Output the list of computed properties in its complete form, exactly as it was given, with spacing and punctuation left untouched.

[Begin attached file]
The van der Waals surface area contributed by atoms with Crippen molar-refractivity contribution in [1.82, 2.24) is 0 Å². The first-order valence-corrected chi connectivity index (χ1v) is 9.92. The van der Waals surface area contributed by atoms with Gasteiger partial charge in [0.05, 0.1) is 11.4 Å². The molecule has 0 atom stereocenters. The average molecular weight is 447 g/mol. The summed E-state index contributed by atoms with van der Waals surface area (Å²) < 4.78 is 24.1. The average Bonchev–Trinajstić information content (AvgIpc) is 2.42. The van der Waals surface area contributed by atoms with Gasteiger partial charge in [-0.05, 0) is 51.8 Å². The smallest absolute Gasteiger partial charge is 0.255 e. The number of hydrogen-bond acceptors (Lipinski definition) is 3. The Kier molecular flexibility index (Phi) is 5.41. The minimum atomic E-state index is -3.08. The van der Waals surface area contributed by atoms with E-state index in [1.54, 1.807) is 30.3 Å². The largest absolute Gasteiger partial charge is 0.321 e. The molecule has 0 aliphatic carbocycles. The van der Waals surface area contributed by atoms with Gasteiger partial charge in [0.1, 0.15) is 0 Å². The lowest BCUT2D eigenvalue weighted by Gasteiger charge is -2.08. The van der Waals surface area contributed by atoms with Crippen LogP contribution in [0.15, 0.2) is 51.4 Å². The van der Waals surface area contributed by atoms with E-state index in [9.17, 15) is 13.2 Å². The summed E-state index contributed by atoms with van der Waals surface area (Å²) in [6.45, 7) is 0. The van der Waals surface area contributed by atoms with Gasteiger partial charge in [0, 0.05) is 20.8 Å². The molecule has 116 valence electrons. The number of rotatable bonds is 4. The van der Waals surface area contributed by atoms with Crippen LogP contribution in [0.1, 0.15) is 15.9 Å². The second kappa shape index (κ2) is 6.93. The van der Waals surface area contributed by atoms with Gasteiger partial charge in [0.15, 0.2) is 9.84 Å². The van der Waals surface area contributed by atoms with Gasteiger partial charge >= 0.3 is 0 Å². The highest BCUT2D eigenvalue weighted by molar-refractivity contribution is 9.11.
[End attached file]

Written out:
The van der Waals surface area contributed by atoms with Crippen molar-refractivity contribution in [1.82, 2.24) is 0 Å². The first-order valence-corrected chi connectivity index (χ1v) is 9.92. The van der Waals surface area contributed by atoms with Gasteiger partial charge in [0.05, 0.1) is 11.4 Å². The molecule has 0 atom stereocenters. The average molecular weight is 447 g/mol. The summed E-state index contributed by atoms with van der Waals surface area (Å²) < 4.78 is 24.1. The average Bonchev–Trinajstić information content (AvgIpc) is 2.42. The van der Waals surface area contributed by atoms with Gasteiger partial charge in [-0.05, 0) is 51.8 Å². The smallest absolute Gasteiger partial charge is 0.255 e. The number of hydrogen-bond acceptors (Lipinski definition) is 3. The Kier molecular flexibility index (Phi) is 5.41. The minimum atomic E-state index is -3.08. The van der Waals surface area contributed by atoms with E-state index in [1.54, 1.807) is 30.3 Å². The largest absolute Gasteiger partial charge is 0.321 e. The molecule has 0 aliphatic carbocycles. The van der Waals surface area contributed by atoms with Gasteiger partial charge in [0.1, 0.15) is 0 Å². The lowest BCUT2D eigenvalue weighted by Gasteiger charge is -2.08. The van der Waals surface area contributed by atoms with Crippen LogP contribution in [0.15, 0.2) is 51.4 Å². The van der Waals surface area contributed by atoms with E-state index in [9.17, 15) is 13.2 Å². The summed E-state index contributed by atoms with van der Waals surface area (Å²) in [6.45, 7) is 0. The van der Waals surface area contributed by atoms with Gasteiger partial charge in [0, 0.05) is 20.8 Å². The molecule has 116 valence electrons. The number of rotatable bonds is 4. The van der Waals surface area contributed by atoms with Crippen LogP contribution in [0.1, 0.15) is 15.9 Å². The second kappa shape index (κ2) is 6.93. The van der Waals surface area contributed by atoms with Gasteiger partial charge in [0.15, 0.2) is 9.84 Å². The van der Waals surface area contributed by atoms with Gasteiger partial charge >= 0.3 is 0 Å². The highest BCUT2D eigenvalue weighted by molar-refractivity contribution is 9.11.